Northern Bobwhite #23-3913

Last week, the Wildlife Center admitted an animal that rarely comes through our doors -- a Northern Bobwhite! The bobwhite had been found in the middle of an intersection in Essex County after she was likely hit by a car.

Latest Update: January 23, 2024

Throughout December, Northern Bobwhite #23-3913 continued to improve. By January 1, the bird's fracture had completely healed and the rehab team noted that the bobwhite was able to walk and fly well. The bobwhite was moved to one of the Center's large outdoor aviaries so she could continue to rebuild her strength. 

On January 8, the vet team examined the bobwhite and officially cleared her for release. The bobwhite was released on January 11 at a large field in Essex County, close to where she was originally rescued. 

Eastern American Toad #23-3756

On October 28, a local resident discovered an Eastern American Toad on her porch with bleeding lacerations on its back. The resident contained the toad, rinsed its wounds with distilled water, and made sure to keep it moist overnight. The next day, they brought the toad to the Wildlife Center of Virginia.

Bald Eagle #23-0749

On April 23, two Bald Eagles were seen fighting in King William County, Virginia. One bird flew off and was unable to be caught, but the second large eagle was found down on the ground with several wounds on her face and feet. The bird was taken to Tidewater Wildlife Rescue for stabilization, and transported to the Wildlife Center of Virginia for treatment the following day.

Latest Update: October 31, 2023

During the past month, Bald Eagle #23-0749 has continued to make slow but steady progress. On September 21, the eagle was moved to the Center's A3 flight pen. Rehab staff report that the bird still has a number of damaged feathers on both her left and right wing, however, her new tail feathers are growing in well and her right-wing droop is no longer present.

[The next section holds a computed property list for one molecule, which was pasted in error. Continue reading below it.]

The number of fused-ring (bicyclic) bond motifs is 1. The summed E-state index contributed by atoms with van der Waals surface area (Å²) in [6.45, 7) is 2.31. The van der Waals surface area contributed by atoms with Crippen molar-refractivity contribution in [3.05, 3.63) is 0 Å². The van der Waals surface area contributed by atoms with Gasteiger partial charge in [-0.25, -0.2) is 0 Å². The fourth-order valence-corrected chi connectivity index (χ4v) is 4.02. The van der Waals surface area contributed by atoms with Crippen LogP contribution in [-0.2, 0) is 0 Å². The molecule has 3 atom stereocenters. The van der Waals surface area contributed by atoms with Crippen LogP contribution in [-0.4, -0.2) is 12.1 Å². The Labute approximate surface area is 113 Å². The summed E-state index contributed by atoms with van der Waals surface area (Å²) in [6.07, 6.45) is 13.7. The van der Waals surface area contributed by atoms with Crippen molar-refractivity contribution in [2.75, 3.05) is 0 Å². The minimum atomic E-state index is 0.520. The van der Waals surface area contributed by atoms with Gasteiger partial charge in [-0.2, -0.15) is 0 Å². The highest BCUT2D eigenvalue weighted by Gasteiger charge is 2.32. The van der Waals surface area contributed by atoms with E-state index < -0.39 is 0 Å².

On April 23, two Bald Eagles were seen fighting in King William County, Virginia. One bird flew off and was unable to be caught, but the second large eagle was found down on the ground with several wounds on her face and feet. The bird was taken to Tidewater Wildlife Rescue for stabilization, and transported to the Wildlife Center of Virginia for treatment the following day.

Latest Update: September 14, 2023

During the past two months, Bald Eagle #23-0749 has continued her rehabilitation in the A1 enclosure. After several weeks of laser and physical therapy, the rehab team reported that the range of motion in the eagle's right wing had improved. The bird's flight was also showing signs of improvement during daily exercise sessions. 

On April 23, two Bald Eagles were seen fighting in King William County, Virginia. One bird flew off and was unable to be caught, but the second large eagle was found down on the ground with several wounds on her face and feet. The bird was taken to Tidewater Wildlife Rescue for stabilization, and transported to the Wildlife Center of Virginia for treatment the following day.

Latest Update: July 14, 2023

During the past three weeks, Bald Eagle #23-0749 has continued to recuperate in the Center’s A1 flight pen. During daily exercise, rehabilitation staff report that the bird is able to complete between 6-10 passes of the enclosure. Her physical stamina has improved during recent weeks, but a noticeable right wing droop has been observed following exercise sessions. Repeat radiographs performed on June 26 showed thickening of the soft tissue surrounding the bird’s right patagium – a condition previously noted upon the eagle’s admission, and likely the result of an older injury in the wild.

On April 23, two Bald Eagles were seen fighting in King William County, Virginia. One bird flew off and was unable to be caught, but the second large eagle was found down on the ground with several wounds on her face and feet. The bird was taken to Tidewater Wildlife Rescue for stabilization, and transported to the Wildlife Center of Virginia for treatment the following day.

Latest Update: June 22, 2023